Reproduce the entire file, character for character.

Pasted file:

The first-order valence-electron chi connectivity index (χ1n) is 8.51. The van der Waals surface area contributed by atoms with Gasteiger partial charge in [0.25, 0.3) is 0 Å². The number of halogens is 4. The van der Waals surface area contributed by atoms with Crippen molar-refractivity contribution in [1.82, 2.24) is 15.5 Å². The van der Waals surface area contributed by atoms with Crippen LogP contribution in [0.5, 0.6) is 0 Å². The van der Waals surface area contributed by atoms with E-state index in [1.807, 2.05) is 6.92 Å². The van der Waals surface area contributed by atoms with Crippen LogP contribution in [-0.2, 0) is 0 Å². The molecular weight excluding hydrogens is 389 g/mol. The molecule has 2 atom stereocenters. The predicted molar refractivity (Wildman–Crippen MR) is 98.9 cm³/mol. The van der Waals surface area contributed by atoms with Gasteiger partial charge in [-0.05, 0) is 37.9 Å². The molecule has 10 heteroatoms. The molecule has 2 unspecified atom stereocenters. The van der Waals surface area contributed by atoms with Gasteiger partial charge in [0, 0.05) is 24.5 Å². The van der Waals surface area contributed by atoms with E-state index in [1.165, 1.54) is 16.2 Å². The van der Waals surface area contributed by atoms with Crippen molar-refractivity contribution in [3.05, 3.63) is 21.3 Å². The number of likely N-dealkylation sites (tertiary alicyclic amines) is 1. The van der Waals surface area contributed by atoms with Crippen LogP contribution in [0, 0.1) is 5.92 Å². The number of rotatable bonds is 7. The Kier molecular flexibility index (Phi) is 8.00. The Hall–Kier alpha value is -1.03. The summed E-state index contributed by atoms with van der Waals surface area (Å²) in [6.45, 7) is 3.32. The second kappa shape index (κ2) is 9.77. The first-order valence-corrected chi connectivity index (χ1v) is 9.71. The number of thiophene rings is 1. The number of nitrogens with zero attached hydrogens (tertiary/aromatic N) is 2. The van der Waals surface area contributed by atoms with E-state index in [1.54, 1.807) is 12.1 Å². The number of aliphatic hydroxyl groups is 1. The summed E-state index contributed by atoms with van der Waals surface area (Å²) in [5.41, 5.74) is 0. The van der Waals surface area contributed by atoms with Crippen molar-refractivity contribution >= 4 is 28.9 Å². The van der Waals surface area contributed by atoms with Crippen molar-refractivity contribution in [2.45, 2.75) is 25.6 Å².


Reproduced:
The first-order valence-electron chi connectivity index (χ1n) is 8.51. The van der Waals surface area contributed by atoms with Gasteiger partial charge in [0.25, 0.3) is 0 Å². The number of halogens is 4. The van der Waals surface area contributed by atoms with Crippen molar-refractivity contribution in [1.82, 2.24) is 15.5 Å². The van der Waals surface area contributed by atoms with Crippen LogP contribution in [0.5, 0.6) is 0 Å². The van der Waals surface area contributed by atoms with E-state index in [1.807, 2.05) is 6.92 Å². The van der Waals surface area contributed by atoms with Crippen LogP contribution in [-0.2, 0) is 0 Å². The molecular weight excluding hydrogens is 389 g/mol. The molecule has 2 atom stereocenters. The predicted molar refractivity (Wildman–Crippen MR) is 98.9 cm³/mol. The van der Waals surface area contributed by atoms with Gasteiger partial charge in [-0.05, 0) is 37.9 Å². The molecule has 10 heteroatoms. The molecule has 2 unspecified atom stereocenters. The van der Waals surface area contributed by atoms with Gasteiger partial charge in [0, 0.05) is 24.5 Å². The van der Waals surface area contributed by atoms with E-state index in [1.165, 1.54) is 16.2 Å². The van der Waals surface area contributed by atoms with Crippen molar-refractivity contribution in [3.05, 3.63) is 21.3 Å². The number of likely N-dealkylation sites (tertiary alicyclic amines) is 1. The van der Waals surface area contributed by atoms with Crippen LogP contribution in [0, 0.1) is 5.92 Å². The number of rotatable bonds is 7. The Kier molecular flexibility index (Phi) is 8.00. The Hall–Kier alpha value is -1.03. The summed E-state index contributed by atoms with van der Waals surface area (Å²) in [6.45, 7) is 3.32. The second kappa shape index (κ2) is 9.77. The first-order valence-corrected chi connectivity index (χ1v) is 9.71. The number of thiophene rings is 1. The number of nitrogens with zero attached hydrogens (tertiary/aromatic N) is 2. The van der Waals surface area contributed by atoms with E-state index in [1.54, 1.807) is 12.1 Å². The number of aliphatic hydroxyl groups is 1. The summed E-state index contributed by atoms with van der Waals surface area (Å²) in [5.41, 5.74) is 0. The van der Waals surface area contributed by atoms with Crippen molar-refractivity contribution >= 4 is 28.9 Å². The van der Waals surface area contributed by atoms with Crippen molar-refractivity contribution in [2.45, 2.75) is 25.6 Å².